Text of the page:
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Chrysaor hands in decommissioning plan for Jupiter fields in North Sea

Europa, Ganymede, Callisto and NW Bell produce through the Lincolnshire Offshore Gas Gathering System (LOGGS).
Europa, Ganymede, Callisto and NW Bell produce through the Lincolnshire Offshore Gas Gathering System (LOGGS).

Chrysaor has handed in decommissioning plans for the Jupiter series of gas fields in the UK North Sea.

Jupiter, consisting of the Ganymede and Europa platforms along with the Callisto and NW Bell tiebacks are separate gas accumulations, around 200miles east of the Lincolnshire coast.

The satellite fields all produced via the Lincolnshire Offshore Gas Gathering System (LOGGS), itself being decommissioned,  which then exported the gas to the Theddlethorpe Terminal.

The decommissioning plan includes complete removal of the platforms and jackets, recovering them to shore using a heavy lift vessel, as well as the tiebacks and decommissioning the pipelines by leaving them in situ.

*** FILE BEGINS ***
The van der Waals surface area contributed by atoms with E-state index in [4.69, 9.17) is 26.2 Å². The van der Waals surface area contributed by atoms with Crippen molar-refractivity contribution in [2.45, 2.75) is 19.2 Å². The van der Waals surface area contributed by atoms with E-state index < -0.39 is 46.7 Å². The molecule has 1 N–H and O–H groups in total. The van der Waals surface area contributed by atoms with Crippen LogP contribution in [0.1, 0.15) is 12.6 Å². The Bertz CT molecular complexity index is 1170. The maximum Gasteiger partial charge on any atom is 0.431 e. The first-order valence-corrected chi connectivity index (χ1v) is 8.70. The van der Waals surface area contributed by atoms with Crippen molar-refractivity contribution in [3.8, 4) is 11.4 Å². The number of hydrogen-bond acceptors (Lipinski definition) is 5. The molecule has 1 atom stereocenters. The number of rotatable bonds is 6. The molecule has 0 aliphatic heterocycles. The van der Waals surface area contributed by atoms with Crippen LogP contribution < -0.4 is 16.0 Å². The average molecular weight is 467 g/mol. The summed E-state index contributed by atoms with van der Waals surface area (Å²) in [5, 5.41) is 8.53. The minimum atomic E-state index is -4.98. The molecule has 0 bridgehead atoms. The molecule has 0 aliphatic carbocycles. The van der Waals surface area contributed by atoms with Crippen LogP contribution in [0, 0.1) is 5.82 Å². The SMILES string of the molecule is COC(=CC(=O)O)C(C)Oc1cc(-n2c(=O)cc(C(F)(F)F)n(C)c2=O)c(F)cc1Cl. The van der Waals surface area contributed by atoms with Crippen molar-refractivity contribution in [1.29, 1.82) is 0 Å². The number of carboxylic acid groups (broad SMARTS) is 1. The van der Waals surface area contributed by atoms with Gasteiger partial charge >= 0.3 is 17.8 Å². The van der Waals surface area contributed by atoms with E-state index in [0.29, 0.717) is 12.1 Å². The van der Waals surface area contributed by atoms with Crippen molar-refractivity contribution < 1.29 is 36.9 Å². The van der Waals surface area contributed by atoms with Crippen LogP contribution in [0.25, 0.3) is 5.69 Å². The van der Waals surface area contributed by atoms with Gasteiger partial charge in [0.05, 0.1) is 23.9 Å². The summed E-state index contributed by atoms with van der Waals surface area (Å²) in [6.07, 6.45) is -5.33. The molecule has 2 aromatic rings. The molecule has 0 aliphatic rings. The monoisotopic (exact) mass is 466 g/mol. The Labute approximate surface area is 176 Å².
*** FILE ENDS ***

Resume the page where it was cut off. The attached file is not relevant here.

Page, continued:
First discovered in 1972, production from the Jupiter fields started from the Ganymede platform and its Callisto subsea tie-back in 1995.

That was followed in 2000 by the Europa platform development and the NW Bell tieback to the Callisto subsea manifold, all routing gas through the LOGGS platform.

Decline in production meant the fields became non-commercial in 2014, followed by a cessation in production in 2016.

The following year the Europa and Ganymede normally unmanned installations were put into cold suspension, having had their wells plugged and abandoned.

Work for the main removal, dismantlement and disposal is expected to take place between the first quarter of this year and Q3 2023.

Chrysaor is the operator of Europa, Ganymede, Callisto and NW Bell with a 20% stake.

ExxonMobil’s Esso Exploration and Production holds a 50% stake while Norway’s Equinor has the remaining 30%.

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